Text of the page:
Digital Palliative Care Curriculum Improves Knowledge, Skills, and Opioid Prescribing Behavior


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A new electronic curriculum delivered via e-mail with push technology may provide an efficient, cost-effective solution to the shortage of palliative care faculty serving the nation’s oncology fellowship programs. According to data presented at the 2017 Palliative and Supportive Care in Oncology Symposium,1 the online learning training program improved oncology fellows’ primary palliative care knowledge, regardless of the timing of the training. More importantly, the 5-year project, funded by the National Cancer Institute, demonstrated a positive change in prescribing behavior once fellows entered practice. 


In my view, this is the leading edge of education research.
— Charles F. von Gunten, MD, PhD

“We’ve shown that this curriculum, disseminated electronically to any fellowship program, can give oncologists the knowledge they need,” said Charles F. von Gunten, MD, PhD, a hospice and palliative medicine specialist, in Columbus, Ohio. “This study also represents an example of measuring behavior in practice in the year after fellowship as an educational outcome. In my view, this is the leading edge of education research.”

Although ASCO has stated that palliative care should be a standard part of all oncologists’ practice, as Dr. von Gunten reported, Program Directors of Oncology Fellowships cite lack of adequate faculty as a barrier to teaching these skills to oncology fellows.

“The directors agree that palliative care needs to be taught, but they just don’t have the faculty to teach it,” he explained. “In order to provide oncologists with basic skills in palliative care, we partnered with ASCO and its Quality Training Program directors to develop, evaluate, and disseminate a palliative care curriculum using an innovative format.”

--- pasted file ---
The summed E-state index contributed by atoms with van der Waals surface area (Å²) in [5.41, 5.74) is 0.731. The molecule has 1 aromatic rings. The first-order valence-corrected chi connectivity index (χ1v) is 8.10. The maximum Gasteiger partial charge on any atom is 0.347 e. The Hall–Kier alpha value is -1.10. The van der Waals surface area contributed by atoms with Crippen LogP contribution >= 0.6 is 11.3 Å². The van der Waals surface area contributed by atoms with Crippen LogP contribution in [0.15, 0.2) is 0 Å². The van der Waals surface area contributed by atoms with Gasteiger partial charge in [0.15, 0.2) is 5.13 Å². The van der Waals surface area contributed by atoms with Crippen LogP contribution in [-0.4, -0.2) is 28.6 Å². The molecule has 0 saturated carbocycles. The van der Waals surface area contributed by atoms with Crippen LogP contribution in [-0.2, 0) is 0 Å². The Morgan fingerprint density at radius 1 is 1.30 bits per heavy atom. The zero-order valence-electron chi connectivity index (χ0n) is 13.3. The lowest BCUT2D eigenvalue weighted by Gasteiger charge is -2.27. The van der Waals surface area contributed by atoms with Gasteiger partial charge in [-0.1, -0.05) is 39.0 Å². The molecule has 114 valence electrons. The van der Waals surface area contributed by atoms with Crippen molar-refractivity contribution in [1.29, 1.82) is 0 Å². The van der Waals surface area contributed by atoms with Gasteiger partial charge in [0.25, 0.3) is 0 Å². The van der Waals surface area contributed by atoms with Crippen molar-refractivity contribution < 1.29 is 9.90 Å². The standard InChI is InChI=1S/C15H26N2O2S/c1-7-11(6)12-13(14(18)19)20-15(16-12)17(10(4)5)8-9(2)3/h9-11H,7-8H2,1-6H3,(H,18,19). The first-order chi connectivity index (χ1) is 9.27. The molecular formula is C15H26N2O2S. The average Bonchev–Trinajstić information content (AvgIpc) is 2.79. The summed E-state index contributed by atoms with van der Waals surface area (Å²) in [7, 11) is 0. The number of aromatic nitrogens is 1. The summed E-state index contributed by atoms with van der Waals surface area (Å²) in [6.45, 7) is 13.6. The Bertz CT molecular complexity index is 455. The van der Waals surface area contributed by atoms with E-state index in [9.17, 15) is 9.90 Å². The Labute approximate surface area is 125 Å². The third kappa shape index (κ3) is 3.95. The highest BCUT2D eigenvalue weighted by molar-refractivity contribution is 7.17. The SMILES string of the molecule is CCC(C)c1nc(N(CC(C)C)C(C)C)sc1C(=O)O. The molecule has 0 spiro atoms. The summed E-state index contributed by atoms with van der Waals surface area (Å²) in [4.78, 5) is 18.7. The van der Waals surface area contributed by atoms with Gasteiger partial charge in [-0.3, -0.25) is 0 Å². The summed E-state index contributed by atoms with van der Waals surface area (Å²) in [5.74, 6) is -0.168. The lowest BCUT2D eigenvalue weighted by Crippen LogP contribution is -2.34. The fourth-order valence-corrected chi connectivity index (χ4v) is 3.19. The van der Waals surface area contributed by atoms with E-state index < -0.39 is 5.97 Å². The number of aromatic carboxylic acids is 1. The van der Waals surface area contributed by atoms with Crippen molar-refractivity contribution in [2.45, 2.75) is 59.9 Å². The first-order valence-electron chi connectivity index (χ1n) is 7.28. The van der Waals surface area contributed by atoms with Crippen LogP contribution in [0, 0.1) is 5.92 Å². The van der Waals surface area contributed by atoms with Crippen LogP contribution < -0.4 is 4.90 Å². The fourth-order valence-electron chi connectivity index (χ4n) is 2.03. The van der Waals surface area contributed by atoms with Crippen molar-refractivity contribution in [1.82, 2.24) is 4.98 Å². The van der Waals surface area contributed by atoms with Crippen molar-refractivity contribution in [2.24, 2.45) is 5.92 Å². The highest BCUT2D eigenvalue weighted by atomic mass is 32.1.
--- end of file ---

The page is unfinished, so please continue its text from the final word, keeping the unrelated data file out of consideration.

Spaced Education Curriculum

For this study, investigators randomized all of the fellows in a program as a single group to one of three cohorts. In the first cohort, all fellows received two multiple-choice questions (on their phones or other devices) focused on a particular teaching point, every other day over the course of 12 months. In the second cohort, fellows also participated in a clinical rotation with a palliative care program. In the third cohort, fellows received the same training as the first cohort but delayed by 1 year (beginning in fellowship year 2). Palliative care knowledge was assessed during the in-training exam pre- and postintervention, and opioid prescribing behavior was tracked during the year after graduation and compared with a control group.

Dr. von Gunten elaborated on the spaced education curriculum, which delivers “teaching bites” of information over intervals of time to increase long-term retention.

“We developed a series of clinical vignettes, videos, and multiple-choice questions based on a comprehensive grid of what oncologists need to know,” he explained. “Fellows could answer questions on their smart phones as they were waiting for the elevator or on their computers between patient visits. If the question was answered incorrectly, focused educational material was forwarded to the learner, and the testing point was retested at a later date.”

Test-Based Knowledge and Prescribing Behavior Improved

As Dr. von Gunten reported, a total of 283 fellows from 71 programs were randomized for the study, and the average score on posttest examination was between 73% and 75% correct across all groups and all years. Furthermore, the addition of a 4-week palliative care rotation did not improve outcomes beyond the online training.

“These scores were better than the average of a national sample of internal medicine faculty, so clearly, this intervention worked in delivering test-based knowledge to oncology fellows,” said Dr. von Gunten.